PHP5: Articles, News, Tutorials, Interviews, Software and more
Featured Article:
Learning PHP Data Objects
Sun, 28 Nov 2021
 Home   About   Contribute   Contact Us   Polls 
Top Tags
ajax article codeigniter conference dom namespace news onphp5 oop php5 poll prado security solar sqlite symfony unicode zend core zend framework zend platform
More tags »

Not logged in
Login | Register


Issues with Non-ASCII Chars in URLs

Exceptions in __autoload() »

By dennisp on Monday, 11 January 2010, 23:35
Published under: ajax   article   unicode   url
Views: 9951, comments: 1

This is a very quick post to warn developers about gotchas with using non-ascii chars in URLs (especially when making AJAX calls).

I discovered this odd behaviour quite unexpectedly, and I believe this can help others.

When you type an URL into the browser's address bar, the browsers should do the following for every non-ascii character:

a) convert it into UTF-8
b) convert it into the %HH code.

So, for say Cyrillic letters your server should be receiving 6 characters in the URL for every non-ASCII char typed into the address bar. This works with all modern versions of browsers, with one big exception - the characters in query string (ie, after the question mark), will not be encoded in that way. For me, it's some single-byte encoding (I didn't have time to investigate).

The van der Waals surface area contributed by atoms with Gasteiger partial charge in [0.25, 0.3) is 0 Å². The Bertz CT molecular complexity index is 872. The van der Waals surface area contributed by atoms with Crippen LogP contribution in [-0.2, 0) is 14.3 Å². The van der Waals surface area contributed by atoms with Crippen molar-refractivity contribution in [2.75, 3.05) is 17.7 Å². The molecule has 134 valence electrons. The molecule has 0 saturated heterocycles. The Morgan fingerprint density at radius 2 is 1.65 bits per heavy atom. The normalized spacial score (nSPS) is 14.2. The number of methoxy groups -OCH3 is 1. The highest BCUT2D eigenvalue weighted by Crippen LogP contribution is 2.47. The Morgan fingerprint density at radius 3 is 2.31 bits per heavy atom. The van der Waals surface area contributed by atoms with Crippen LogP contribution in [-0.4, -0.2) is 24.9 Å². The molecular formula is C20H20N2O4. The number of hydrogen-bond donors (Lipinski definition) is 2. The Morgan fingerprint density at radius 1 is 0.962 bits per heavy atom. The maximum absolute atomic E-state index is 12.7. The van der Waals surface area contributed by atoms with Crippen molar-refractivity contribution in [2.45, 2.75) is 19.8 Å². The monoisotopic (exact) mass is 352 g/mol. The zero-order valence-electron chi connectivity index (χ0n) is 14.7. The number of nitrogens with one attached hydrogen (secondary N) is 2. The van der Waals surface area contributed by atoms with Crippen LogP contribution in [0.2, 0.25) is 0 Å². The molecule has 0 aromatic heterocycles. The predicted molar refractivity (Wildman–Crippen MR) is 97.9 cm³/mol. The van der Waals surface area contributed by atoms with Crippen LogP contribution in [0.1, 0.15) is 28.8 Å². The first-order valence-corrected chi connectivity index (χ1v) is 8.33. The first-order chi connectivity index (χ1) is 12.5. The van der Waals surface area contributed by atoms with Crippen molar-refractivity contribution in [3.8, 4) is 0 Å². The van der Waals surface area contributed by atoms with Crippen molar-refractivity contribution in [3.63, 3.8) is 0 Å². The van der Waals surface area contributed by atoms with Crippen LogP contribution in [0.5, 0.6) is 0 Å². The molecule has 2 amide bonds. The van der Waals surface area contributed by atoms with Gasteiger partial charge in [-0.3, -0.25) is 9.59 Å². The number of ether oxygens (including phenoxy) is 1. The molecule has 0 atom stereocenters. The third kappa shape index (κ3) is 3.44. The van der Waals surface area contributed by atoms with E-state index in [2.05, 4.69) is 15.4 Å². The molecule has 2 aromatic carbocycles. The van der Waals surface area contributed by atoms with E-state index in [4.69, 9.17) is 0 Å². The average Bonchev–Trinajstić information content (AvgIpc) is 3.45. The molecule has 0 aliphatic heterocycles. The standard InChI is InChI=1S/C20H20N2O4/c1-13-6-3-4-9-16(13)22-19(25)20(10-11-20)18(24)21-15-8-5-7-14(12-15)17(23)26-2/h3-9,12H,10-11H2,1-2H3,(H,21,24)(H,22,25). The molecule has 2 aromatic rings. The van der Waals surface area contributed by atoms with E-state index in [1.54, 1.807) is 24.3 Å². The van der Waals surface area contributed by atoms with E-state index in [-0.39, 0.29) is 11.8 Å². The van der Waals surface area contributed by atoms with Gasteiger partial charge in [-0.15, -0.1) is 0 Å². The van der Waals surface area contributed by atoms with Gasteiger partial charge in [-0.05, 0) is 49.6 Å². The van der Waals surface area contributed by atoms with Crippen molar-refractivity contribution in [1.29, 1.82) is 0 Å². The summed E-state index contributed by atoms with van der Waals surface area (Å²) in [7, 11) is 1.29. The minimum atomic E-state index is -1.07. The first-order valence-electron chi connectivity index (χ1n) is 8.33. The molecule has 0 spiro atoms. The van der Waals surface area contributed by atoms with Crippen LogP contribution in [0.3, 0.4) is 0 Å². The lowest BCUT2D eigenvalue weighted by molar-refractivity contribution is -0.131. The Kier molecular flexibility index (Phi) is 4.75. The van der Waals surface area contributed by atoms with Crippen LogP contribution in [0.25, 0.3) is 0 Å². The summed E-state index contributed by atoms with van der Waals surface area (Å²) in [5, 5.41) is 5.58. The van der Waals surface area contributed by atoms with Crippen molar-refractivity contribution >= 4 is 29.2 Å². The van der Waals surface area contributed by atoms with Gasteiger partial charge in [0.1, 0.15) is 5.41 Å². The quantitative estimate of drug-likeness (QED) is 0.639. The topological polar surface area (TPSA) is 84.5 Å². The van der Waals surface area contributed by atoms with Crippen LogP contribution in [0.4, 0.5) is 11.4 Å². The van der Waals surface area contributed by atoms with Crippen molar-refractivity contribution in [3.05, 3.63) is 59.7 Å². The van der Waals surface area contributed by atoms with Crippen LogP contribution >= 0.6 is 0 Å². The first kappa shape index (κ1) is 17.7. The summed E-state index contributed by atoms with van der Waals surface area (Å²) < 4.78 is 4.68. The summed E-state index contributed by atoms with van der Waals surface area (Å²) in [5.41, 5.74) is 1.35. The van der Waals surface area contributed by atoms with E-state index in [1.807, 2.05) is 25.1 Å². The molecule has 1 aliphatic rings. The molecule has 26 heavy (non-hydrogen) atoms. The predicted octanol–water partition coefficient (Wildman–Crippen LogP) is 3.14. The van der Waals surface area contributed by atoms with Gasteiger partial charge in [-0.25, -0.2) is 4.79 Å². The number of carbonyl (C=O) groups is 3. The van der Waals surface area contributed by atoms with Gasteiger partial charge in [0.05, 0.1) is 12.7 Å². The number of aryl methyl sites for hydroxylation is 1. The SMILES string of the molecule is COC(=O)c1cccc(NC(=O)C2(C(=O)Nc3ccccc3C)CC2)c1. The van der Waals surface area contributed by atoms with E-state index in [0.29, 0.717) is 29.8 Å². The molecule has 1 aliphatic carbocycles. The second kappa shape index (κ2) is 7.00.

Note this happens for typeins only; when you follow a link from a page where the content-type explicitly sets UTF-8, then the query strings will be properly encoded into UTF-8 and then into %HH form. This bug affects IE8 and FF3 (please check and comment for other browsers).

As a solution for one live site, I had to update URL rewriting from:




This causes browsers to treat someotherstring as part of URL, not as part of the query string.

Another bug is manifesting in IE8 only. If you set a JS variable to some UTF-8 string, and then use that string to construct an URL for an AJAX call, that string will not be encoded into UTF-8 and then to %HH form. Instead, IE will use some other, non-unicode encoding.

A quick solution is to inject the JS variable as an URL-encoded string, eg instead of:

var myVar='someutfstring';


var myVar=' <?= urlencode('someutfstring');?> ';

Note that in this article I am assuming that your PHP script source files are in UTF8 and the content served is UTF-8 (including the response headers which explicitly say so).

Related articles

SimpleXML, DOM and Encodings
Sorting Non-English Strings with MySQL and PHP (Part 1)
i18n with PHP5: Pitfalls
Exceptions in __autoload()
Advocating Namespaces
Learning PHP Data Objects
Clickable, Obfuscated Email Addresses
Some SEO Tips You Would Not Like to Miss


#1  By Anonymous on Tuesday, 12 January 2010, 02:14
After testing this out on my installs of FF3.5, and 3.6b5. The russian characters come back as UTF8 for both /topic?russian, and /topic-russian.

My Browser Language, and System locale are US English, and as there is no Russian in ISO-8859-1, they are being encoding as UTF-8 properly.

Post your comment

Your name:


Protection code:

Note: Comments to this article are premoderated. They won't be immediately published.
Only comments that are related to this article will be published.

© 2021 onPHP5.com